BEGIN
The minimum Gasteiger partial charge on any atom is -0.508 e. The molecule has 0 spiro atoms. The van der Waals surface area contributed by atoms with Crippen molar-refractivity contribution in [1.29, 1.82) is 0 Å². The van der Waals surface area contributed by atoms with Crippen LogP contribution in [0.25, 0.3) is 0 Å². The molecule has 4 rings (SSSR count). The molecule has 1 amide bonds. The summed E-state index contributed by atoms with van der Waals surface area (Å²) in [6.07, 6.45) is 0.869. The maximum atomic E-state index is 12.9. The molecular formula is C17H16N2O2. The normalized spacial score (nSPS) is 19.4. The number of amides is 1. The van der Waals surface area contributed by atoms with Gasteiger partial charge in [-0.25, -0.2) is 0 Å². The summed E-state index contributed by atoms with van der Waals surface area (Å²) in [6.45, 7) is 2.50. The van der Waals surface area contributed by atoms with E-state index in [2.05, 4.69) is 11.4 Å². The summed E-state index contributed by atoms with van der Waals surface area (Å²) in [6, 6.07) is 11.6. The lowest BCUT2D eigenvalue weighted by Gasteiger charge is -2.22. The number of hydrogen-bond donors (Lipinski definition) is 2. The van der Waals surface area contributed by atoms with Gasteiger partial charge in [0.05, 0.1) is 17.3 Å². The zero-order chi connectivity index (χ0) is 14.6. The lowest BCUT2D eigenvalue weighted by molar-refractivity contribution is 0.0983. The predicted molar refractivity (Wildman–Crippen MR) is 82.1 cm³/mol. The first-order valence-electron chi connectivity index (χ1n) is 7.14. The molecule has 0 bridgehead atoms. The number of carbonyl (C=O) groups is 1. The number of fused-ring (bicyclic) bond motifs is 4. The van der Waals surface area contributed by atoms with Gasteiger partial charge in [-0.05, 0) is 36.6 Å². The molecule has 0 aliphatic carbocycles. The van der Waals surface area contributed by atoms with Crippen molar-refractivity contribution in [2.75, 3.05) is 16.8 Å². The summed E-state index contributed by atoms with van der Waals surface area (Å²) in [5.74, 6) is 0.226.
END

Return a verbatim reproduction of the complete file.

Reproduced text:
The minimum Gasteiger partial charge on any atom is -0.508 e. The molecule has 0 spiro atoms. The van der Waals surface area contributed by atoms with Crippen molar-refractivity contribution in [1.29, 1.82) is 0 Å². The van der Waals surface area contributed by atoms with Crippen LogP contribution in [0.25, 0.3) is 0 Å². The molecule has 4 rings (SSSR count). The molecule has 1 amide bonds. The summed E-state index contributed by atoms with van der Waals surface area (Å²) in [6.07, 6.45) is 0.869. The maximum atomic E-state index is 12.9. The molecular formula is C17H16N2O2. The normalized spacial score (nSPS) is 19.4. The number of amides is 1. The van der Waals surface area contributed by atoms with Gasteiger partial charge in [-0.25, -0.2) is 0 Å². The summed E-state index contributed by atoms with van der Waals surface area (Å²) in [6.45, 7) is 2.50. The van der Waals surface area contributed by atoms with E-state index in [2.05, 4.69) is 11.4 Å². The summed E-state index contributed by atoms with van der Waals surface area (Å²) in [6, 6.07) is 11.6. The lowest BCUT2D eigenvalue weighted by Gasteiger charge is -2.22. The number of hydrogen-bond donors (Lipinski definition) is 2. The van der Waals surface area contributed by atoms with Gasteiger partial charge in [0.05, 0.1) is 17.3 Å². The zero-order chi connectivity index (χ0) is 14.6. The lowest BCUT2D eigenvalue weighted by molar-refractivity contribution is 0.0983. The predicted molar refractivity (Wildman–Crippen MR) is 82.1 cm³/mol. The first-order valence-electron chi connectivity index (χ1n) is 7.14. The molecule has 0 bridgehead atoms. The number of carbonyl (C=O) groups is 1. The number of fused-ring (bicyclic) bond motifs is 4. The van der Waals surface area contributed by atoms with Gasteiger partial charge in [-0.05, 0) is 36.6 Å². The molecule has 0 aliphatic carbocycles. The van der Waals surface area contributed by atoms with Crippen molar-refractivity contribution in [2.75, 3.05) is 16.8 Å². The summed E-state index contributed by atoms with van der Waals surface area (Å²) in [5.74, 6) is 0.226.